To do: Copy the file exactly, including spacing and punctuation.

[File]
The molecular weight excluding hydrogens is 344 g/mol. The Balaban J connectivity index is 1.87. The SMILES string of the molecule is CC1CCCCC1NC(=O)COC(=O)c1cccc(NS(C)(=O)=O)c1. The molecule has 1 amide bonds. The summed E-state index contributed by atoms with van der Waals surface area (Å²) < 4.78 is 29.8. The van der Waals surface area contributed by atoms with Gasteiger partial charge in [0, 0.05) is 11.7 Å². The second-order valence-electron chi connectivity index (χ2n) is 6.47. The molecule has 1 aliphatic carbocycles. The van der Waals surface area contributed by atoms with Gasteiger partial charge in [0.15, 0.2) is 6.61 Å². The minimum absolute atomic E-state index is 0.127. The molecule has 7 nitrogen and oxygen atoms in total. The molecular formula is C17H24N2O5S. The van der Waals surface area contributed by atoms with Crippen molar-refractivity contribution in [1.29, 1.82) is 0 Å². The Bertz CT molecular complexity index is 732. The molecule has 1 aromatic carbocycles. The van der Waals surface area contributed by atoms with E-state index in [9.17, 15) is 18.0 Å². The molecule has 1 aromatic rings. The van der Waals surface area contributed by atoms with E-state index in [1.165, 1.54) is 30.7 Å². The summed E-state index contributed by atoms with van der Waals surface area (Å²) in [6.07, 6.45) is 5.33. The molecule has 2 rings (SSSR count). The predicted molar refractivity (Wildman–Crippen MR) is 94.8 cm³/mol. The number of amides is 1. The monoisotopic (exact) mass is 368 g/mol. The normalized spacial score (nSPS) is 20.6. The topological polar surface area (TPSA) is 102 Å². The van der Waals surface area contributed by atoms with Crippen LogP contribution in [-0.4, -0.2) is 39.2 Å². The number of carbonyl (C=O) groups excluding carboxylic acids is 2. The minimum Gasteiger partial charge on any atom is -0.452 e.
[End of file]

The molecular weight excluding hydrogens is 344 g/mol. The Balaban J connectivity index is 1.87. The SMILES string of the molecule is CC1CCCCC1NC(=O)COC(=O)c1cccc(NS(C)(=O)=O)c1. The molecule has 1 amide bonds. The summed E-state index contributed by atoms with van der Waals surface area (Å²) < 4.78 is 29.8. The van der Waals surface area contributed by atoms with Gasteiger partial charge in [0, 0.05) is 11.7 Å². The second-order valence-electron chi connectivity index (χ2n) is 6.47. The molecule has 1 aliphatic carbocycles. The van der Waals surface area contributed by atoms with Gasteiger partial charge in [0.15, 0.2) is 6.61 Å². The minimum absolute atomic E-state index is 0.127. The molecule has 7 nitrogen and oxygen atoms in total. The molecular formula is C17H24N2O5S. The van der Waals surface area contributed by atoms with Crippen molar-refractivity contribution in [1.29, 1.82) is 0 Å². The Bertz CT molecular complexity index is 732. The molecule has 1 aromatic carbocycles. The van der Waals surface area contributed by atoms with E-state index in [9.17, 15) is 18.0 Å². The molecule has 1 aromatic rings. The van der Waals surface area contributed by atoms with E-state index in [1.165, 1.54) is 30.7 Å². The summed E-state index contributed by atoms with van der Waals surface area (Å²) in [6.07, 6.45) is 5.33. The molecule has 2 rings (SSSR count). The predicted molar refractivity (Wildman–Crippen MR) is 94.8 cm³/mol. The number of amides is 1. The monoisotopic (exact) mass is 368 g/mol. The normalized spacial score (nSPS) is 20.6. The topological polar surface area (TPSA) is 102 Å². The van der Waals surface area contributed by atoms with Crippen LogP contribution in [-0.4, -0.2) is 39.2 Å². The number of carbonyl (C=O) groups excluding carboxylic acids is 2. The minimum Gasteiger partial charge on any atom is -0.452 e.